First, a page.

The Truth About Geotagging Images on Google My Business

geotagging images on Google My Business

What is geotagging?

Geo-tagging basically refers to adding geographical information to media in general and images on the web in particular. This usually happens by assigning geo-coordinates (latitude and longitude) and geo-related keywords to images’ metadata. 

The goal of geo-tagging is to make a photo more relevant for a geographical-related search. This can be either a specific location-dependent search query or refers to the location of a searcher. 

Sometimes people refer to geo-tagging as the whole optimization process of image data even when it doesn’t have anything to do with a particular geographic area. The geographic data helps with optimization, so that certain keywords in images can also be helpful and increase relevance.

image meta data
Image Exif Data Windows

How does geotagging work?

Geotagging images and manipulating Exif data are proven tactics to increase website visibility.

However, the effect is very small and you wouldn’t even notice a difference between normal and competitive markets. Only areas with very little or no competition offer good opportunities to rank using only geotagged images.

If you look at it from a search algorithm perspective, you will realize that it indeed makes sense to use this information in the ranking evaluation process.

Image metadata gives Google a better understanding of where and when the picture/image was taken/created. The problem is that it is relatively easy to manipulate, which in turn is the reason for its limited influence.

To manipulate metadata, you can either edit an image in Photoshop Lightroom, use a geotagging tool, or open the image settings on your computer and change the data manually.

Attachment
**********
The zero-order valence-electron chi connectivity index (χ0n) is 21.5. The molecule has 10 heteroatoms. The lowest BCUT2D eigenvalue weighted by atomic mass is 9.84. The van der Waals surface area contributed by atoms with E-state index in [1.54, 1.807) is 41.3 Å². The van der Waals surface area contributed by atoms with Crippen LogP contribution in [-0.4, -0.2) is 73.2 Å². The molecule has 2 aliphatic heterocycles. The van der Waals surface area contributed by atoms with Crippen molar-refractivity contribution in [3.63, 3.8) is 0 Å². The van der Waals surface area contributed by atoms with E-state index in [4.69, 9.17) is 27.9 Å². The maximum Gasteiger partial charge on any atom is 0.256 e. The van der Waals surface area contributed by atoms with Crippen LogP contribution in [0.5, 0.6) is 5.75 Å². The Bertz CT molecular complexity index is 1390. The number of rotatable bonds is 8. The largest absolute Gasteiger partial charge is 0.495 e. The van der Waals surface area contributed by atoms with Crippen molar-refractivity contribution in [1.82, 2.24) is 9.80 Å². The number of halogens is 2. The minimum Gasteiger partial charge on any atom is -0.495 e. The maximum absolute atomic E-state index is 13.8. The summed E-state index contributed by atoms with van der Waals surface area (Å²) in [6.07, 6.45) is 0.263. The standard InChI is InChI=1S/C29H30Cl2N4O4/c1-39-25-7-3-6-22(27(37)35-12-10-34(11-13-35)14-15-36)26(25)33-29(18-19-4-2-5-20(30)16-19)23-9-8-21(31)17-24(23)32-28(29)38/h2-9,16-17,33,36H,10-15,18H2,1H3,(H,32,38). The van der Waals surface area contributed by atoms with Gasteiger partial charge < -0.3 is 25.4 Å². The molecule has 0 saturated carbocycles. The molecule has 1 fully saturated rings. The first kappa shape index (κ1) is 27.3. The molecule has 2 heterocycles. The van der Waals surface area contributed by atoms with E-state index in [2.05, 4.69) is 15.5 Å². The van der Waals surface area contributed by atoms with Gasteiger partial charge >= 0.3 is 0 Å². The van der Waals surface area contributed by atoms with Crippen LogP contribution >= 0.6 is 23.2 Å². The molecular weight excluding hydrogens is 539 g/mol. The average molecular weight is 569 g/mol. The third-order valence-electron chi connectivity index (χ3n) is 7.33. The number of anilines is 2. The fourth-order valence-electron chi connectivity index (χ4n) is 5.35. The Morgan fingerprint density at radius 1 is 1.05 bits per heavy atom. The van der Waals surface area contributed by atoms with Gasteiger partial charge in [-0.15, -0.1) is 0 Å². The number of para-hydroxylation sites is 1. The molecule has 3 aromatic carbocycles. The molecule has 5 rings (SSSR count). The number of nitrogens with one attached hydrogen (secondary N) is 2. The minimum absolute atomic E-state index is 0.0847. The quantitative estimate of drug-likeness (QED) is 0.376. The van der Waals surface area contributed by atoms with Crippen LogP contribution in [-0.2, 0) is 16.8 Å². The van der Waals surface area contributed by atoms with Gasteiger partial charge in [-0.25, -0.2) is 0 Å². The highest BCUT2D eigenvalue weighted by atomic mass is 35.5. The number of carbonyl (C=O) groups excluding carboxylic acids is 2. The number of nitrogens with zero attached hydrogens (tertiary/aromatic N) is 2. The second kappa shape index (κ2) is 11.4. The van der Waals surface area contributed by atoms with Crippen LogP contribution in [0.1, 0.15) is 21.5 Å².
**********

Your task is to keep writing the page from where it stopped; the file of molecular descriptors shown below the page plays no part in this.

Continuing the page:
How does geotagging affect local rankings?

One of the biggest local ranking factors is relevance. The more relevant your business listing is to a specific search query the better your rankings. In order to increase relevance we need to feed Google with relevant information.

To find an answer to that question, I ran a more aggressive GMB posting strategy, which included uploading and posting images via GMB blog post feature.

When I tested this for the first time, I was told that the effect would only be visible if you upload the Google post images through an interface (API) and not directly in Google My Business. That’s why I signed up with a third-party GMB posting app that connects Google My Business via API.

The idea is that Google uses the information inside images (through API) and doesn’t strip it off as it normally does with uploaded images. There is no evidence that that would actually work but due to the fact that so many people are convinced of this tactic I thought I give it a try and test it. 

Geotagging on Google My Business

I’ve published 18 posts with one image each over the course of one month. I used Brightlocal’s rank tracking app* and created a new campaign based on the location I want to check the rankings for.

The place I chose is not very close to the company’s actual location and is hardly influenced by external factors. However, it´s still close enough to influence this area’s rankings. I can’t say where it is because I don’t want to influence anything by driving irrelevant traffic to the listing. 

I wanted to make sure that I affected the rankings in that area only by adding geo-data inside the uploaded images and isolate other factors. Distance, relevance, and prominence should have had little to no influence on the area’s rankings before I start testing.

Test Criteria